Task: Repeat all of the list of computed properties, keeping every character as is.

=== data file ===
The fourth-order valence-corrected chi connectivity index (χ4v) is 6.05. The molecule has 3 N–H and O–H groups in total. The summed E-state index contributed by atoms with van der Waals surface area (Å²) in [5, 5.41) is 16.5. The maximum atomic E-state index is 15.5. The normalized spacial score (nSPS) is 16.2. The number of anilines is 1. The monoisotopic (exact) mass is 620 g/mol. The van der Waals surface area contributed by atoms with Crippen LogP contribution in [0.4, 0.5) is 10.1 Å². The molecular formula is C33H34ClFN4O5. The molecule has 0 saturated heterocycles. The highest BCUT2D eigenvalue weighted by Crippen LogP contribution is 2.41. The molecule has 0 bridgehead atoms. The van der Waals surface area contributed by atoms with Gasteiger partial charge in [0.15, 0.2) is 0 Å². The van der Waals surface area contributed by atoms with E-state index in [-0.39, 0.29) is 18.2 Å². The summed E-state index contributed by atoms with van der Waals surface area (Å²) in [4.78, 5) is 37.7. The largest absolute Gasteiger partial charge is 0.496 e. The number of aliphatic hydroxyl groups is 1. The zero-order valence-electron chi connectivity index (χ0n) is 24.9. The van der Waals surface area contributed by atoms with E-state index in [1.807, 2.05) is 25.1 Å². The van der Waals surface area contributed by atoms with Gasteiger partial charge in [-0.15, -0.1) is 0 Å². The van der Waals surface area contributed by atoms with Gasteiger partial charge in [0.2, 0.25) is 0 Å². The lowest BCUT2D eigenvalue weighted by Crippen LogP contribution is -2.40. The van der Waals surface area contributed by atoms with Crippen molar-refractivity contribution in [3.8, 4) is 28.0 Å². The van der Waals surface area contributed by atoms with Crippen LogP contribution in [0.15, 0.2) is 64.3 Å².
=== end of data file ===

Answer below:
The fourth-order valence-corrected chi connectivity index (χ4v) is 6.05. The molecule has 3 N–H and O–H groups in total. The summed E-state index contributed by atoms with van der Waals surface area (Å²) in [5, 5.41) is 16.5. The maximum atomic E-state index is 15.5. The normalized spacial score (nSPS) is 16.2. The number of anilines is 1. The monoisotopic (exact) mass is 620 g/mol. The van der Waals surface area contributed by atoms with Crippen LogP contribution in [0.4, 0.5) is 10.1 Å². The molecular formula is C33H34ClFN4O5. The molecule has 0 saturated heterocycles. The highest BCUT2D eigenvalue weighted by Crippen LogP contribution is 2.41. The molecule has 0 bridgehead atoms. The van der Waals surface area contributed by atoms with Gasteiger partial charge in [0.15, 0.2) is 0 Å². The van der Waals surface area contributed by atoms with E-state index in [-0.39, 0.29) is 18.2 Å². The summed E-state index contributed by atoms with van der Waals surface area (Å²) in [4.78, 5) is 37.7. The largest absolute Gasteiger partial charge is 0.496 e. The number of aliphatic hydroxyl groups is 1. The zero-order valence-electron chi connectivity index (χ0n) is 24.9. The van der Waals surface area contributed by atoms with E-state index in [1.807, 2.05) is 25.1 Å². The van der Waals surface area contributed by atoms with Gasteiger partial charge in [-0.15, -0.1) is 0 Å². The van der Waals surface area contributed by atoms with Gasteiger partial charge in [0.2, 0.25) is 0 Å². The lowest BCUT2D eigenvalue weighted by Crippen LogP contribution is -2.40. The van der Waals surface area contributed by atoms with Crippen molar-refractivity contribution in [3.8, 4) is 28.0 Å². The van der Waals surface area contributed by atoms with Crippen LogP contribution in [0.15, 0.2) is 64.3 Å².